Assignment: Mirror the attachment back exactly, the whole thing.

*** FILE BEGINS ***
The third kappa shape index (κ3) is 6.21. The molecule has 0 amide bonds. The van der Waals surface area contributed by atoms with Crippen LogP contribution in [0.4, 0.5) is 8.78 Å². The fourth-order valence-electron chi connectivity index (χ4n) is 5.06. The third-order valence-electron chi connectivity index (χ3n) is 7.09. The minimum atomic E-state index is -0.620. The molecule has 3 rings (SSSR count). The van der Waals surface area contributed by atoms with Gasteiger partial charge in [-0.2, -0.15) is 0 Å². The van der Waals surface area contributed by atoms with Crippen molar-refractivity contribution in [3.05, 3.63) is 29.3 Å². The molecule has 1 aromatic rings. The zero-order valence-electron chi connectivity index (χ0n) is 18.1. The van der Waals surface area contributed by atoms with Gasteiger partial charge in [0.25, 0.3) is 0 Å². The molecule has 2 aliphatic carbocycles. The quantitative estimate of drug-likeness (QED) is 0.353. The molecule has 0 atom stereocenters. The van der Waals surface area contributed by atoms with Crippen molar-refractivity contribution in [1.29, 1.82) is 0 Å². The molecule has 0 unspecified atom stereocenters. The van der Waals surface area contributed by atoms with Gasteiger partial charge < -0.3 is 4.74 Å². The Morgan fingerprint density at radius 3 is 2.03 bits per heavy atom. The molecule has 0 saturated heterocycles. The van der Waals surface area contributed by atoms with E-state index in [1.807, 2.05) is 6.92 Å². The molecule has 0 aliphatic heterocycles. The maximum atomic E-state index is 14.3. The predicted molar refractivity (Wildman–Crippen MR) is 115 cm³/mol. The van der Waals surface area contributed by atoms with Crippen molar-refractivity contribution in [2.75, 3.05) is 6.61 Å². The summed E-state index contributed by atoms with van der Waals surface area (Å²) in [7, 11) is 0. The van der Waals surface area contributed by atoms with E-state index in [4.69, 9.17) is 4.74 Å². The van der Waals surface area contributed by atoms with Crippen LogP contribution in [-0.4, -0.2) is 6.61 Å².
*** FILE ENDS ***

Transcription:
The third kappa shape index (κ3) is 6.21. The molecule has 0 amide bonds. The van der Waals surface area contributed by atoms with Crippen LogP contribution in [0.4, 0.5) is 8.78 Å². The fourth-order valence-electron chi connectivity index (χ4n) is 5.06. The third-order valence-electron chi connectivity index (χ3n) is 7.09. The minimum atomic E-state index is -0.620. The molecule has 3 rings (SSSR count). The van der Waals surface area contributed by atoms with Gasteiger partial charge in [-0.2, -0.15) is 0 Å². The van der Waals surface area contributed by atoms with Crippen molar-refractivity contribution in [3.05, 3.63) is 29.3 Å². The molecule has 1 aromatic rings. The zero-order valence-electron chi connectivity index (χ0n) is 18.1. The van der Waals surface area contributed by atoms with Gasteiger partial charge in [0.25, 0.3) is 0 Å². The molecule has 2 aliphatic carbocycles. The quantitative estimate of drug-likeness (QED) is 0.353. The molecule has 0 atom stereocenters. The van der Waals surface area contributed by atoms with Crippen molar-refractivity contribution in [1.29, 1.82) is 0 Å². The molecule has 0 unspecified atom stereocenters. The van der Waals surface area contributed by atoms with Gasteiger partial charge < -0.3 is 4.74 Å². The Morgan fingerprint density at radius 3 is 2.03 bits per heavy atom. The molecule has 0 saturated heterocycles. The van der Waals surface area contributed by atoms with E-state index in [1.807, 2.05) is 6.92 Å². The molecule has 0 aliphatic heterocycles. The maximum atomic E-state index is 14.3. The predicted molar refractivity (Wildman–Crippen MR) is 115 cm³/mol. The van der Waals surface area contributed by atoms with Crippen molar-refractivity contribution in [2.75, 3.05) is 6.61 Å². The summed E-state index contributed by atoms with van der Waals surface area (Å²) in [7, 11) is 0. The van der Waals surface area contributed by atoms with E-state index in [4.69, 9.17) is 4.74 Å². The van der Waals surface area contributed by atoms with Crippen LogP contribution in [-0.4, -0.2) is 6.61 Å².